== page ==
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Women in Agriculture,Gender and Water Indicators by Ilaria Sisto


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Presentation made by Ilaria Sisto, Training Officer at FAO, World Water Week, August 26-31, 2012, Stockholm, Sweden

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Women in Agriculture,Gender and Water Indicators by Ilaria Sisto

  1. 1. Women in Agriculture, Gender and Water IndicatorsFAO Support to the African Ministers Council on Water (AMCOW) Gender Strategy Ilaria Sisto World Water Week 2012 Stockholm, 27th August 2012 Food and Agriculture Organization of the United Nations
  2. 2. Outline1. Women in agriculture and the gender gap2. Gender-sensitive Indicators for water resources in agriculture3. FAO Support to the implementation of the AMCOW Gender strategy Women from Sub- Saharan Africa spend about 40 billion hours/year collecting water
  3. 3. 1. Women are a key resource in agricultureSource: ILO.Share of employed population by sector and gender
  4. 4. Women farmers produce less perunit of land... Percentage Sorghum Vegetables All crops 0 -5 -10 -18 -21 -15 -20 -41 -25 -30 -35 -40 -45 Gap between yields on male- and female-controlled plots in Burkina Faso
  5. 5. … because women use fewer inputs (e.g. fertilizer) Bolivia Ecuador Guatemala Nicaragua PanamaBangladesh Nepal Pakistan Tajikistan Viet Nam GhanaMadagascar Malawi Nigeria 0 10 20 30 40 50 60 70 80 90 Percentage of households using fertilizers Male-headed households Female-headed households
  6. 6. … and women control less land Bolivia Ecuador Guatemala Nicaragua PanamaBangladesh Indonesia Nepal Pakistan Tajikistan Viet Nam GhanaMadagascar Malawi 0 1 2 3 4 5 6 7 8 9 10 11 Average farm size (ha) Male-headed households Female-headed households
  7. 7. Economic and social gains fromclosing the gender gap Agriculture productivity gains on women’s farms and at national level Food security gains with a reduction in the number of hungry people Broader economic and social gains  Improve health, nutrition and education for children  Build human capital and promote economic growth
  8. 8. Steps to close the gender gap Ensure equality for women under the law Invest in women and girls Provide public services and technologies to free up women’s time Consider gender differences in agricultural policy Address the multiple constraints of women in agriculture holistically
  9. 9. 2. Gender-sensitive indicators in water resources management at national level Management of land and water resources Access to paid employment Educational attainment Institutional empowermente.g. Empowerment (legal, political, economic and social empowerment of women and men)
  10. 10. Monitoring MDG 8: Access to drinking water % urban water supply coverage % rural water supply coverage % total water supply coverage 100 90 80 70 60 50 40 30 20 10 0 an n a co n ce ria us ey e t r ia ly e yp si no ai ec in Ita an rd oc rk ge pr Sy ni Sp st Eg ba re Jo Tu Cy Tu or Fr le Al G Le Pa M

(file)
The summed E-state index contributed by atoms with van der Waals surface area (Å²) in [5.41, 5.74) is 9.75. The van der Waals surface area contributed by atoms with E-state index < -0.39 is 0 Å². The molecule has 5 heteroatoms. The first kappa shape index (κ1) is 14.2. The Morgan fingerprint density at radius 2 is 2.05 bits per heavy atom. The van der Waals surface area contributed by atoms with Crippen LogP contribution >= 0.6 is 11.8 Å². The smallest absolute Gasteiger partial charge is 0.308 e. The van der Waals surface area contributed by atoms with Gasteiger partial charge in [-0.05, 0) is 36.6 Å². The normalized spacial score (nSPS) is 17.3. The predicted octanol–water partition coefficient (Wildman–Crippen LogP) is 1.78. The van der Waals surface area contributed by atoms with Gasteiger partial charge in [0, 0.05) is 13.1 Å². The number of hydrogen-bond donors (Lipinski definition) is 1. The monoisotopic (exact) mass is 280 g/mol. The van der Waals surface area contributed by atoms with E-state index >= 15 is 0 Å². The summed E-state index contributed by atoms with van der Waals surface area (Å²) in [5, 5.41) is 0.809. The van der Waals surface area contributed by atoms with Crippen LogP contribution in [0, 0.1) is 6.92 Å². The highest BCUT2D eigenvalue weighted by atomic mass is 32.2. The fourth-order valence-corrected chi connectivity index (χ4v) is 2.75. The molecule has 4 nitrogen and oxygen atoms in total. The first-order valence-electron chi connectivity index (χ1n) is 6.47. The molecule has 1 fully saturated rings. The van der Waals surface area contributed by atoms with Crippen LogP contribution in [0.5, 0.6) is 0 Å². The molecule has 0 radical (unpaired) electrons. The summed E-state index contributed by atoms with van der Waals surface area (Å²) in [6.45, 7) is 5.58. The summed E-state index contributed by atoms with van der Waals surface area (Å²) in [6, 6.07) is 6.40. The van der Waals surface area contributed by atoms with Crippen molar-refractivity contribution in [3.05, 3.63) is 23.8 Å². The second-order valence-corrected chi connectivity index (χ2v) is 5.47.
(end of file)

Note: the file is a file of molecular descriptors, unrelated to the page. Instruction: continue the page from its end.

11. 11. Management of land indicators:① Percentage farms managed by women② Percentage cultivated area managed by women③ Distribution of farm sizes between men and women
  12. 12. Access to water indicators:① Number of men and women with access to drinking water in relation to the total population② Proportion of rural households (male and female headed) connected to reticulated water③ Proportion of people (families) dependent on a community pump for drinking water of total population.
  13. 13. Access of women to paid employment1. Statistics reflect only part of reality as many workers are paid in cash and payments are not officially registered2. Contributions of women and children are not recorded3. Majority of farms (approx. 85%) are « managed by the family »
  14. 14. Access to paid employment indicators:① Percentage women hours worked in agriculture sectors② Percentage women in the agriculture labour force in the irrigation sector③ Ratio men/women in paid permanent and seasonal employment in the irrigation sector① Percentage of women with social security coverage.
  15. 15. Educational attainment indicators:① Number of rural boys and girls enrolled in schools② Number of men and women employed in the irrigation sector who received training③ Number of men and women with each education level working in agriculture sectors① Ratio men/women of extension staff involved in the irrigation sector.
  16. 16. Institutional empowerment indicators:① Percentage women employees in a ministry (water ministry or equivalent)② Percentage women in decision-making positions③ Percentage women members of the irrigation associations
  17. 17. 3. FAO Tools Passport to mainstreaming gender in water programmes: SEAGA Irrigation Sector Guide Key questions for interventions in the agricultural sector
  18. 18. FAO Policy on Gender Equality• Framework to guide FAO’s efforts to achievegender equality in all its technical work andassess results.• 30% of total agricultural aid is committed towomen and gender equality by 2025.• One standard for gender mainstreaming isstrengthening the capacity of Membercountries in policy analysis, gender equalityplanning and evaluation.
  19. 19. FAO Support to Member Countries Strengthen government technical and functional capacities to address gender inequality in agriculture sectors. Three dimensions: individuals, organizations and enabling environment. Portfolio of CD instruments: training, policy advice, organizational analysis, knowledge management, network creation, coaching, knowledge sharing and pilot new approaches.
  20. 20. What else can be done? Strengthen extension systems and institutions to be more responsive and inclusive of women Address structural barriers to women’s access to productive resources Improve financial systems to respond to needs of rural women producers and entrepreneurs Close the gender gap in the rural labour markets.